Once again in America, a gunman has senselessly murdered several innocent human beings. This time, they were observing the Sabbath, saying their prayers at the Tree of Life Synagogue in Pittsburgh, PA. Also, once again, prayers are being offered for the victims and their families. Of course, prayer is a good beginning to addressing the problem of mass murder in the United States. However, there comes a time when prayer is simply not enough. For example, in the Scriptures of the Christian tradition, James writes, “faith by itself, if it is not accompanied by action, is dead” (James 2:17, NIV).
“Faith” pertains to saying prayers, mentally assenting to God’s existence, reciting creeds and even knowing the Scriptures. “Action” refers to applying one’s faith to real-life situations and problems. For James, a do-nothing kind of faith is empty, useless, not relevant to life. Such faith is, as cliche as it may be, “all talk and no action.” After all, when has the world ever been changed for the better by good people doing nothing about its problems?
While the debates over gun control have been continuing in Washington for decades, American citizens, simply by going about their daily activities, say, enjoying their lives at a concert, are gunned down in cold blood. Others, simply by attending primary and secondary schools of education, are senselessly and systematically murdered. No place, it seems, is off limits, including the workplace, universities, movie theaters, night clubs, restaurants, stores, malls, synagogues, churches and mosques. It is “open season” on the American people themselves. Politicians talk incessantly about the epidemic, but more, much more, needs to be done to stop it.
Good ideas are just that – ideas. They remain as such until they are implemented, brought to bear on the real world of flesh-and-blood human beings. Similarly, talking about the epidemic, bringing it to consciousness in the American people, is a necessary condition, but not a sufficient condition, to addressing America’s epidemic, because something concrete, something practical, must done about the problem. Likewise, in addressing the moral issue, praying about it is only half the equation. The other half is work, a relentless effort by both Republicans and Democrats in Washington to implement practical steps to curtail, if not virtually eliminate, the scourge of senseless killings sweeping across the nation.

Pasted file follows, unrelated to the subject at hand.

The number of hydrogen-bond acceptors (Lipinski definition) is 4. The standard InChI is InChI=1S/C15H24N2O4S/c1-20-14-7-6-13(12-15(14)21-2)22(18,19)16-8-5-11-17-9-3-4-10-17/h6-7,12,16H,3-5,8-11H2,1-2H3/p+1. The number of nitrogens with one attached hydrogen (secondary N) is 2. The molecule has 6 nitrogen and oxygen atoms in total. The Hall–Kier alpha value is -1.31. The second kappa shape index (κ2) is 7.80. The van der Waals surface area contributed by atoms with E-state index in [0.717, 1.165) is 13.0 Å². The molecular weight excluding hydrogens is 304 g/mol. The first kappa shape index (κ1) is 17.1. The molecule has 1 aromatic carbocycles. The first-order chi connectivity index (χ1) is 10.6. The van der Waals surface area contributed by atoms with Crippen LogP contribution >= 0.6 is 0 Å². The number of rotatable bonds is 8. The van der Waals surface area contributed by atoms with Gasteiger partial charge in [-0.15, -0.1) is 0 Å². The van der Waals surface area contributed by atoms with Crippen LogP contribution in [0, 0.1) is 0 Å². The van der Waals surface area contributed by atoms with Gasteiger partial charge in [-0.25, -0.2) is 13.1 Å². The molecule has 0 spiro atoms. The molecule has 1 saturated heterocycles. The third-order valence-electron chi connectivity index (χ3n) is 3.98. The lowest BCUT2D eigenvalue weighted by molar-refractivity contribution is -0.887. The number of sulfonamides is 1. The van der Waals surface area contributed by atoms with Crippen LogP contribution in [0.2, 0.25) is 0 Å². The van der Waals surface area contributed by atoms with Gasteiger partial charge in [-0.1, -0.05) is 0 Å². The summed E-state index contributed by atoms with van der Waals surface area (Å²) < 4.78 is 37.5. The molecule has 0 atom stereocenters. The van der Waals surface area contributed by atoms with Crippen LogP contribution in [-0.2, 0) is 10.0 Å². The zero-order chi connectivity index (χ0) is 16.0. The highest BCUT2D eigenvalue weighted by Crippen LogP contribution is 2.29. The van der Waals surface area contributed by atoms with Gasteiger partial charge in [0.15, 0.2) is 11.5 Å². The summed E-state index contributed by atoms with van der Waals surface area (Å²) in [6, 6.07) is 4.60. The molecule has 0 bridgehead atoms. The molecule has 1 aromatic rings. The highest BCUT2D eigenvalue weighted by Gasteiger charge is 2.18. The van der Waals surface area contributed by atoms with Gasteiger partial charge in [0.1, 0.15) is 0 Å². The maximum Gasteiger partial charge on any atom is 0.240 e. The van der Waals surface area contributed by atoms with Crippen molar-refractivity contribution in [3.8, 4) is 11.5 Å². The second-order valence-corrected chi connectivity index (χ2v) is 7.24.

I am an American and, therefore, I respect the Second Amendment to the Constitution of the United States, which grants to American citizens the right to bear arms. In the words of a Latin principle, Usum non tollit abusus, which may be translated “Abuse does not remove use.” That is to say, misusing rights, which are guaranteed by the Second Amendment, is not a legitimate reason for abolishing the right itself to bear arms. However, more, much more, can and should be done to disarm those who, due to their criminal history or emotional disorders, should not bear arms.
Those who hold positions of authority in the federal, state and local branches of government have a moral obligation to keep Americans safe. Even more than that, government officials owe it not only to the living, but also to the dead, to prevent tragedies like the senseless murders in Pittsburgh from occurring. Such officials, then, have an obligation to every mother and father, son and daughter, husband and wife, to improve America’s gun laws, so that the dead will not have died in vain, that their senseless killings will, ultimately, make sense, bringing about a more humane, civilized society.
Prayer needs to be supplemented by action or, as the Rule of St. Benedict has it, ora et labora, “pray and work.” America is an on-going, not a finished, project! That is why American citizens strive to do better. It is, then, possible – without denying the right to bear arms – to have “tighter” restrictions, so that guns are not sold to the wrong people.
Therefore, by all means, let us Americans pray for the victims and their families at the Tree of Life Synagogue. But also let us work toward a better, safer America; one in which citizens may live in peace, without the fear of being gunned down in public, including places of worship.